The conditions under which individuals are reared vary and sensitivity of offspring to such variation is often sex-dependent. Parental age is one important natal condition with consequences for aspects of offspring fitness, but reports are mostly limited to short-term fitness consequences and do not take into account offspring sex. Here we used individual-based data from a large colony of a long-lived seabird, the common tern Sterna hirundo, to investigate longitudinal long-term fitness consequences of parental age in relation to both offspring and parental sex. We found that recruited daughters from older mothers suffered from reduced annual reproductive success. Recruited sons from older fathers were found to suffer from reduced life span. Both effects translated to reductions in offspring lifetime reproductive success. Besides revealing novel sex-specific pathways of transgenerational parental age effects on offspring fitness, which inspire studies of potential underlying mechanisms, our analyses show that reproductive senescence is only observed in the common tern when including transgenerational age effects. In general, our study shows that estimates of selective pressures underlying the evolution of senescence, as well as processes such as age-dependent mate choice and sex allocation, will depend on whether causal transgenerational effects exist and are taken into account.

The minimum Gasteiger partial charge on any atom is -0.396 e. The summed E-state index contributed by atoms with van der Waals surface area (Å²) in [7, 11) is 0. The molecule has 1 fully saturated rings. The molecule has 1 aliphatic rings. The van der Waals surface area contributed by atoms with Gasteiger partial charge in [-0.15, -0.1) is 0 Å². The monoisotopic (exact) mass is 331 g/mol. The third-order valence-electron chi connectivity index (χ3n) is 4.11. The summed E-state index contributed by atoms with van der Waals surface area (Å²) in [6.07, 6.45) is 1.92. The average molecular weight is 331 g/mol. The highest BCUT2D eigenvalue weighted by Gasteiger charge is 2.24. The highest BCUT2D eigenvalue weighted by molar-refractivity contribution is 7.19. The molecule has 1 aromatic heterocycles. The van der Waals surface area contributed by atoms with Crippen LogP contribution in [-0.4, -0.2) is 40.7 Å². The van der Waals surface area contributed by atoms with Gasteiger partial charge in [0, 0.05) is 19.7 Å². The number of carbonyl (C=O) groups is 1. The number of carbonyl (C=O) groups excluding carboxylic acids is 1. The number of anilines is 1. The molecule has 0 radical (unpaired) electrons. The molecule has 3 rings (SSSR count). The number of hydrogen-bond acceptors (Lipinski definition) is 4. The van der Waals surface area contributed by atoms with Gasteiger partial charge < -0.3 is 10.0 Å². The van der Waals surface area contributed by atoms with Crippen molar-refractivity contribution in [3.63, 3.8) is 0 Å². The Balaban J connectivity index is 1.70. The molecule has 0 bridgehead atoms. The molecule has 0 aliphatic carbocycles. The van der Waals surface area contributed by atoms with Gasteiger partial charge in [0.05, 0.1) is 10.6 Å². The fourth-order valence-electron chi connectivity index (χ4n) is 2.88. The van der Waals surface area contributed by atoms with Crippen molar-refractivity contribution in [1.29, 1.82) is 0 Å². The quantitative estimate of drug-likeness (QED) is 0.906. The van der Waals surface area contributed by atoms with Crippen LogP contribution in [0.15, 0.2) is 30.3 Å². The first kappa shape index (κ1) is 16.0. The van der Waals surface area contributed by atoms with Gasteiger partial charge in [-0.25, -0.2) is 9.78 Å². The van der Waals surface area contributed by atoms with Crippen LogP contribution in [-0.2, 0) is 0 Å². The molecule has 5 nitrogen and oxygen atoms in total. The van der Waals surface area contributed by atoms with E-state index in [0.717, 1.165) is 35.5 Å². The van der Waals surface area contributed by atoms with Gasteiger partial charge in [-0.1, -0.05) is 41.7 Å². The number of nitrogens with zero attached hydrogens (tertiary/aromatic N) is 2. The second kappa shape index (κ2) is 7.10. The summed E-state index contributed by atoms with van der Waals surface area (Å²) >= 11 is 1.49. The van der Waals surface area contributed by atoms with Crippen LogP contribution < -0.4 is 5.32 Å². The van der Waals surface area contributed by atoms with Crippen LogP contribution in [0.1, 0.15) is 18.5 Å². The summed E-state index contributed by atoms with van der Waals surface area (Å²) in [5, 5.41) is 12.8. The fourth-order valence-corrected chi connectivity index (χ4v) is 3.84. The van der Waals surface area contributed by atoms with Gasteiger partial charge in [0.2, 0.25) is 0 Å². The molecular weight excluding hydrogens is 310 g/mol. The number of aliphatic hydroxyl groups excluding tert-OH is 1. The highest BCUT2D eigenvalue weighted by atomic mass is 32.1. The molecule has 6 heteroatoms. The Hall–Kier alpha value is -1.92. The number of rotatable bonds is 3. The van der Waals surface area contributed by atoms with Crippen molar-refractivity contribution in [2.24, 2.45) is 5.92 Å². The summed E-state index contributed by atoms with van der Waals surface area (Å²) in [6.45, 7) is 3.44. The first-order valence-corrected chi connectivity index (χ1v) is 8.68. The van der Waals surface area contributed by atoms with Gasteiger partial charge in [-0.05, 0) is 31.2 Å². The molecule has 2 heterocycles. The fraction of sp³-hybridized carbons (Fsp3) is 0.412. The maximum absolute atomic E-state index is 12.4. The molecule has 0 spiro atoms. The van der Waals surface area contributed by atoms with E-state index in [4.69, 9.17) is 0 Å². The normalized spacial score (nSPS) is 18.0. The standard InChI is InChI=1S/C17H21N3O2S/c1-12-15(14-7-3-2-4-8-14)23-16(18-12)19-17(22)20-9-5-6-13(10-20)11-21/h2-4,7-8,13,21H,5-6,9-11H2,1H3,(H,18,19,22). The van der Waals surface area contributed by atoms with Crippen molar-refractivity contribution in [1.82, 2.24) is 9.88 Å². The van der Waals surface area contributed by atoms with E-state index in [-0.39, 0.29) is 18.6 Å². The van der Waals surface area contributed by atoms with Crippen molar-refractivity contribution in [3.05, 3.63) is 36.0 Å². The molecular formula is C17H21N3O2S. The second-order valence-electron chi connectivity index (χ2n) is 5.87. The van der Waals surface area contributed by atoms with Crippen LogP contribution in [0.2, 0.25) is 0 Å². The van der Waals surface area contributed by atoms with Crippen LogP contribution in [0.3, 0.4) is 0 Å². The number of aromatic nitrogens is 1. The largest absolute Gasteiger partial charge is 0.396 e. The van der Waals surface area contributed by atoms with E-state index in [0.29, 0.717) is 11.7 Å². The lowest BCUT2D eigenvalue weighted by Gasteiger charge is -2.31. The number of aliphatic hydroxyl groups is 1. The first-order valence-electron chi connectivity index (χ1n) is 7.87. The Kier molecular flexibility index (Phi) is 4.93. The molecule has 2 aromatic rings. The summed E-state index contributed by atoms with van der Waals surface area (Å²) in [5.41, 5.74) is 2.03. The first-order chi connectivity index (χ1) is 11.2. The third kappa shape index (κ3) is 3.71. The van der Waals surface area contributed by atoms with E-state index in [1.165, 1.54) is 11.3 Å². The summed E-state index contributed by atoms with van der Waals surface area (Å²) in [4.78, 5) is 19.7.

Data from: Sex-specific pathways of parental age effects on offspring lifetime reproductive success in a long-lived seabird
Bouwhuis, S. (Creator), Vedder, O. (Creator) & Becker, P. H. (Creator), University of Groningen, 26-mei-2015